Pledge Works Inventory
A list of things and how to use them.
I look at the parts of Pledge Works in more depth with examples of how we use them.
Decision matrix or pledge checklist?
A decision matrix is suitable when you are choosing between two or more candidates, such as between analytics or discussion services, hardware or software products, or programming languages and frameworks.
- Should we use Google Analytics or Plausible?
You can also use a decision matrix to choose between strategies. Do you want to target a small number of large clients, or everyone? These are questions you'd want to answer yes to.
- Do we have the resources for this strategy?
- Can we recruit and train the necessary staff?
- Will we be able to retain our existing clients?
- Does this benefit us and our customers?
A pledge checklist helps you live up to your pledges when you create things. If you are building a website, you want its content to be accessible to everyone, and to avoid upsetting people.
We write pledges that force us to make decisions. If a pledge is too vague, we write one that is more specific.
We pledge to have a net positive effect on people and the planet.
Is a good starting point for an organisation but too general when developing new features, so
We pledge not to use practices identified as dark patterns.
The second pledge honours the first and makes clear what we won't be doing.
Pledges are more effective when they are written with a specific context in mind. They can be organisational, applying to everything and everyone, or apply to a single piece of work however small.
When I start a new piece of work, and as requirements become clearer, I write pledges that are increasingly specific. I stop when the consequences of a decision can be verified or measured.
The wording is less important than matching the statement to the situation or scope.
Writing our own pledges gives us less wriggle room. We find it hard to ignore what we have committed to. But we look around for inspiration.
There are many sources, from professional codes of conduct through oaths, pledges, and promises, to manifestos. RTW has its own list of pledges.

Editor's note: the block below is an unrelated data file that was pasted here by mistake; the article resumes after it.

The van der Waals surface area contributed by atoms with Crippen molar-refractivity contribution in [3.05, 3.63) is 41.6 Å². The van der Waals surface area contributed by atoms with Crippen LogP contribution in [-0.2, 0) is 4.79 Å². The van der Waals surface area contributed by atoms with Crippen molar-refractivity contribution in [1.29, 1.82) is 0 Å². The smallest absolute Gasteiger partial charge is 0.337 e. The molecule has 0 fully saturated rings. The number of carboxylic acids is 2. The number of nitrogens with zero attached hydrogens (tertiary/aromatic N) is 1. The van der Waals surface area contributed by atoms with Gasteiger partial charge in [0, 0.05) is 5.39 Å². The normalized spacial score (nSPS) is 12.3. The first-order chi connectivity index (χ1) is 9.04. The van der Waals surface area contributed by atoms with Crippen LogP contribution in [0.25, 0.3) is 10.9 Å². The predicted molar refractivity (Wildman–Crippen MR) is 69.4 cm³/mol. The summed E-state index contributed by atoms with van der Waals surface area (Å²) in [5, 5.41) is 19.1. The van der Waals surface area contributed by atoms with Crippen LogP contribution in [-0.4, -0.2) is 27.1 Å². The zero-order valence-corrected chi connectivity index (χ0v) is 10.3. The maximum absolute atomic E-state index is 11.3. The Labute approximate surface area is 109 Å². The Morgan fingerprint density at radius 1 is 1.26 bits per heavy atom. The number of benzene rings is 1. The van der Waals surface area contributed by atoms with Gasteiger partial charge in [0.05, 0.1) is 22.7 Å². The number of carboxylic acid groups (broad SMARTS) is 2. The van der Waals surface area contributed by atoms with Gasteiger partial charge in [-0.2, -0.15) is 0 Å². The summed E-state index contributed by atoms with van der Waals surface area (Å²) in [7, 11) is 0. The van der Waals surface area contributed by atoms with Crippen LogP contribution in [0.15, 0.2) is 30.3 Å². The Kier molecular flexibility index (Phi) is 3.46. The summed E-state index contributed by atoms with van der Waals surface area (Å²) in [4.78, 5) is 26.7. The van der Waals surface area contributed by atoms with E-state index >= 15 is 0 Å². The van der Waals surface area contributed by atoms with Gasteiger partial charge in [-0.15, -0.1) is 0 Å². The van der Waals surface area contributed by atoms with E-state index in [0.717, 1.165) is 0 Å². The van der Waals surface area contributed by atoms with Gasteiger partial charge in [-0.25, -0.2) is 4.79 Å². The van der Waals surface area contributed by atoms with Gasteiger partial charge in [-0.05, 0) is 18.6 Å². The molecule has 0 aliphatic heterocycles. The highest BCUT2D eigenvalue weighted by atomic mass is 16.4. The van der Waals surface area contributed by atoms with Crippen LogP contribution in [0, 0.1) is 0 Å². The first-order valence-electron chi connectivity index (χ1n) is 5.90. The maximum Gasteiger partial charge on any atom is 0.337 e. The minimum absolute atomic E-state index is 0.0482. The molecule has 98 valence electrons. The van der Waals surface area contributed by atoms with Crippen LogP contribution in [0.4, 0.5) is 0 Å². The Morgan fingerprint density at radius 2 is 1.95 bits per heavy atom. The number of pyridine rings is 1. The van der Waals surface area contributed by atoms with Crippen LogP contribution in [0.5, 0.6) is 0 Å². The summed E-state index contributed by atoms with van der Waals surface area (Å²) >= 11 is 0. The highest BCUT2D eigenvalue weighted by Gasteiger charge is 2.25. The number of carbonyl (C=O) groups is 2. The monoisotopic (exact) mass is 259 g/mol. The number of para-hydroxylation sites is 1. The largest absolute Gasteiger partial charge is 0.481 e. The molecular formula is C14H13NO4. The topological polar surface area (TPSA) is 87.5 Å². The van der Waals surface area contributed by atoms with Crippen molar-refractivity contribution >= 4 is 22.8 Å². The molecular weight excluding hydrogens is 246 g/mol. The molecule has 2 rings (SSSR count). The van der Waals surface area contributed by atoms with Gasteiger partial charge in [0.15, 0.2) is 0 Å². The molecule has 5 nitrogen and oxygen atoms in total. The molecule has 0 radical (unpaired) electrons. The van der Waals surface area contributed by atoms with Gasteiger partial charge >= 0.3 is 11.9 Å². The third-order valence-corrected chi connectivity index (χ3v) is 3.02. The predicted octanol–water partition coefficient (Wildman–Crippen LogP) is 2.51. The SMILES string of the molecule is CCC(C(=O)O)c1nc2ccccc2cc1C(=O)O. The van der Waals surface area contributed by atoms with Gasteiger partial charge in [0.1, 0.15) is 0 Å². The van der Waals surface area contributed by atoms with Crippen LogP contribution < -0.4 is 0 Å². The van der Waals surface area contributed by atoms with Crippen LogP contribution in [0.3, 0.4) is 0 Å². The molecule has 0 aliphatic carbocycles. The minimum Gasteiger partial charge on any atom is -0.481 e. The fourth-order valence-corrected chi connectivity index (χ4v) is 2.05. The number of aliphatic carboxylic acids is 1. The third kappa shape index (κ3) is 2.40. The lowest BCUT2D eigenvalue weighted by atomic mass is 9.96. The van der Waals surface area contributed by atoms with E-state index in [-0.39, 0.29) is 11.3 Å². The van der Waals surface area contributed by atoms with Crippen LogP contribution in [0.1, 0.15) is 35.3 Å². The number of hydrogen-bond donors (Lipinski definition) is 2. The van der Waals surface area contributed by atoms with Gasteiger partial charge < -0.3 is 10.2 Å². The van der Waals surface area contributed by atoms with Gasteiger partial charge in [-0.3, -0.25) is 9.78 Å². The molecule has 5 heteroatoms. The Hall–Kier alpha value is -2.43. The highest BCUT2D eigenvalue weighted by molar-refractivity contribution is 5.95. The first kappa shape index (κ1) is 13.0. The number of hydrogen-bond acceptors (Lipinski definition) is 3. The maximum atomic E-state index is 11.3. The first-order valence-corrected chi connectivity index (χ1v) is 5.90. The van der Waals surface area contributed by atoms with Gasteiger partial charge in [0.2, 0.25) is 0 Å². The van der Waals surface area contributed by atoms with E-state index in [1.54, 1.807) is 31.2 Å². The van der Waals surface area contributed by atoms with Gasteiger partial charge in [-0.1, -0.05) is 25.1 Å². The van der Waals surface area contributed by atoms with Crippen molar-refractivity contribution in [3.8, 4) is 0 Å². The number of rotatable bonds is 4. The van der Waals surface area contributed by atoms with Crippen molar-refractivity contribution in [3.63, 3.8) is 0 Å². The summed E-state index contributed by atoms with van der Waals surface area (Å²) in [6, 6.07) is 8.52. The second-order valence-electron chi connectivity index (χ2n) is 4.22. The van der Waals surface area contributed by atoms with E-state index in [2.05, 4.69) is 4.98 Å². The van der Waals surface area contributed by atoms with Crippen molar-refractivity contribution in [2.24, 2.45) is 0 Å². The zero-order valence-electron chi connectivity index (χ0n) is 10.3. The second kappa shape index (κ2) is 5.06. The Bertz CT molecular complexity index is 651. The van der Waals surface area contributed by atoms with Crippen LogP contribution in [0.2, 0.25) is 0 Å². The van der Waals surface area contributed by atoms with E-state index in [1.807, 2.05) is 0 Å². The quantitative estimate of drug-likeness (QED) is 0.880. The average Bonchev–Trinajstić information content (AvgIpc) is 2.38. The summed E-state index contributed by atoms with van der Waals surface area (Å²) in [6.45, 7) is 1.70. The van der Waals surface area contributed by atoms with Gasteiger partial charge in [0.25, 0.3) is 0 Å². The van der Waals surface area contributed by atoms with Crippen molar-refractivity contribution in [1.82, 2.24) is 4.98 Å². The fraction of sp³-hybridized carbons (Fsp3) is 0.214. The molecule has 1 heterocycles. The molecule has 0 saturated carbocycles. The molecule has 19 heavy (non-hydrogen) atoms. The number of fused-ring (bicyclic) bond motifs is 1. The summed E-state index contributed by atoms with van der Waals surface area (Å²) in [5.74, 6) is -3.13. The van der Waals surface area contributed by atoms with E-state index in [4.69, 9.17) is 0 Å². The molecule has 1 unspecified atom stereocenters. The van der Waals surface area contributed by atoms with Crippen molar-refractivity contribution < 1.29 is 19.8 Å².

We maintain a list of public declarations.
Looking at ethical questions from a professional standpoint is productive. People working in PR, HR, development, design, management, and analytics have different responsibilities and concerns. Pledges written with a specific role in mind are relevant to everyone. When it comes to making decisions they have equal weight.
Role-based pledges can be reused from place to place, and if you are at an organisation that is not open to addressing ethical questions, outside support from peers may help.
Democracy at work
We favour a democratic approach to ethical oversight. The more perspectives we include the less likely we are to make mistakes and incur risk.
Pledges that challenge unethical behaviour are best written by the people that must honour them. We write pledges as individuals, teams, professionals, and organisations, then hold ourselves accountable. If we fail, we do so openly and honestly.
Decisions can be reached quickly with or without a decision matrix or pledge checklist. When pledges are broken, or when there is no clear course of action, voting determines what happens next.
Implicit in a pledge is why it should not be broken. It should be clear to people why dark patterns in website design are unethical. But where there is doubt or uncertainty, add links or an explicit reason.
We pledge not to use practices identified as dark patterns because they are dishonest, disrespect users, and may be harmful.
In agile software development teams allocate time to review recent work. Some use retrospectives to look at how things have been done, and what could be improved. Both reviews and retrospectives use voting to canvas opinion.
In Behaviour Driven Development - a form of agile development - everyone involved directly on a project discusses new products and features, and votes on them before ideas are implemented.
Voting is often used by teams to estimate how long a piece of work will take.
Where software teams have autonomy, voting is common.
A team using Pledge Works votes when a planned piece of work or decision breaks one of its pledges.
This can happen at the outset of a project or after team members have reviewed a piece of work in detail using a pledge checklist or decision matrix. If the team has the authority, it can block a piece of work until the reason it breaks a pledge has been resolved. If it isn't clear what to do, the idea is put in quarantine.
When the team is not the ultimate arbiter - and can be overruled - their objection is placed on record. The objection may lead to nothing, or to change. At the very least the team, and the individuals in it, have voiced their opinion.
Voting on whether to accept work or plans that break pledges is an expression of the team's conscience.
Software teams often consider edge cases. But there are classes of potential problems that are missed because it is impossible to imagine every context in which someone uses a product.
We don't know the mistakes we are going to make, but we promise to address them. If you want to challenge any of our decisions please do so on our GitHub Discussions board.
The Pledge Works team has pledged to be transparent by default. We will make public our decisions and how we reached them. If we don't, we will say why.
Transparency is generally a good thing but individuals especially can be vulnerable to unfair criticism. Transparency should be approached with caution and offered, not expected.